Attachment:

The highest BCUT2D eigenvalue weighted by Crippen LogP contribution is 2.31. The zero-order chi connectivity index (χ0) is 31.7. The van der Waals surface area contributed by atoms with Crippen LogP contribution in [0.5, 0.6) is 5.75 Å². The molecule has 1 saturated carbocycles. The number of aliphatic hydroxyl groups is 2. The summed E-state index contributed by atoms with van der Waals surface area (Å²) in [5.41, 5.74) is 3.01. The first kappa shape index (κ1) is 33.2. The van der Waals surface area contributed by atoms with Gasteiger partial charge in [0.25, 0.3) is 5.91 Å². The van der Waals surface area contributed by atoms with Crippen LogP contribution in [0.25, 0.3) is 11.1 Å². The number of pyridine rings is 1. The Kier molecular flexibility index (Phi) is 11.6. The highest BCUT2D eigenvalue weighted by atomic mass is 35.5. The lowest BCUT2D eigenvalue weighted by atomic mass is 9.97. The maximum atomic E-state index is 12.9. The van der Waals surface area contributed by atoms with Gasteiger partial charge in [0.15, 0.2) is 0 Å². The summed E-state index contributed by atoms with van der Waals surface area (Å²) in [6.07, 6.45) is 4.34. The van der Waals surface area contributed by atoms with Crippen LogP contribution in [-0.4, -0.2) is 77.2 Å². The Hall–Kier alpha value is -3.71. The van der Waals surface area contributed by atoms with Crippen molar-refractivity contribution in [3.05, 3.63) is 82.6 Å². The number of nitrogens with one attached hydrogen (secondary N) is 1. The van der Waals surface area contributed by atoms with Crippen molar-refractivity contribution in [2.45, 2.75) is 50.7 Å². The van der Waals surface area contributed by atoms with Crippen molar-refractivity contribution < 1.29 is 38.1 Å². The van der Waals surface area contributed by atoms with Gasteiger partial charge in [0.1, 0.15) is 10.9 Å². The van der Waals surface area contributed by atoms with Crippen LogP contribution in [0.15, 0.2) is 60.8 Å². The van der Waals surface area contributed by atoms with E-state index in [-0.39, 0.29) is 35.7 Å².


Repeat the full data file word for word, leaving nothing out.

The highest BCUT2D eigenvalue weighted by Crippen LogP contribution is 2.31. The zero-order chi connectivity index (χ0) is 31.7. The van der Waals surface area contributed by atoms with Crippen LogP contribution in [0.5, 0.6) is 5.75 Å². The molecule has 1 saturated carbocycles. The number of aliphatic hydroxyl groups is 2. The summed E-state index contributed by atoms with van der Waals surface area (Å²) in [5.41, 5.74) is 3.01. The first kappa shape index (κ1) is 33.2. The van der Waals surface area contributed by atoms with Gasteiger partial charge in [0.25, 0.3) is 5.91 Å². The van der Waals surface area contributed by atoms with Crippen LogP contribution in [0.25, 0.3) is 11.1 Å². The number of pyridine rings is 1. The Kier molecular flexibility index (Phi) is 11.6. The highest BCUT2D eigenvalue weighted by atomic mass is 35.5. The lowest BCUT2D eigenvalue weighted by atomic mass is 9.97. The maximum atomic E-state index is 12.9. The van der Waals surface area contributed by atoms with Gasteiger partial charge in [0.15, 0.2) is 0 Å². The summed E-state index contributed by atoms with van der Waals surface area (Å²) in [6.07, 6.45) is 4.34. The van der Waals surface area contributed by atoms with Crippen LogP contribution in [-0.4, -0.2) is 77.2 Å². The Hall–Kier alpha value is -3.71. The van der Waals surface area contributed by atoms with Crippen molar-refractivity contribution in [3.05, 3.63) is 82.6 Å². The number of nitrogens with one attached hydrogen (secondary N) is 1. The van der Waals surface area contributed by atoms with Crippen molar-refractivity contribution in [2.45, 2.75) is 50.7 Å². The van der Waals surface area contributed by atoms with Crippen molar-refractivity contribution < 1.29 is 38.1 Å². The van der Waals surface area contributed by atoms with Gasteiger partial charge in [0.1, 0.15) is 10.9 Å². The van der Waals surface area contributed by atoms with Crippen LogP contribution in [0.15, 0.2) is 60.8 Å². The van der Waals surface area contributed by atoms with E-state index in [-0.39, 0.29) is 35.7 Å².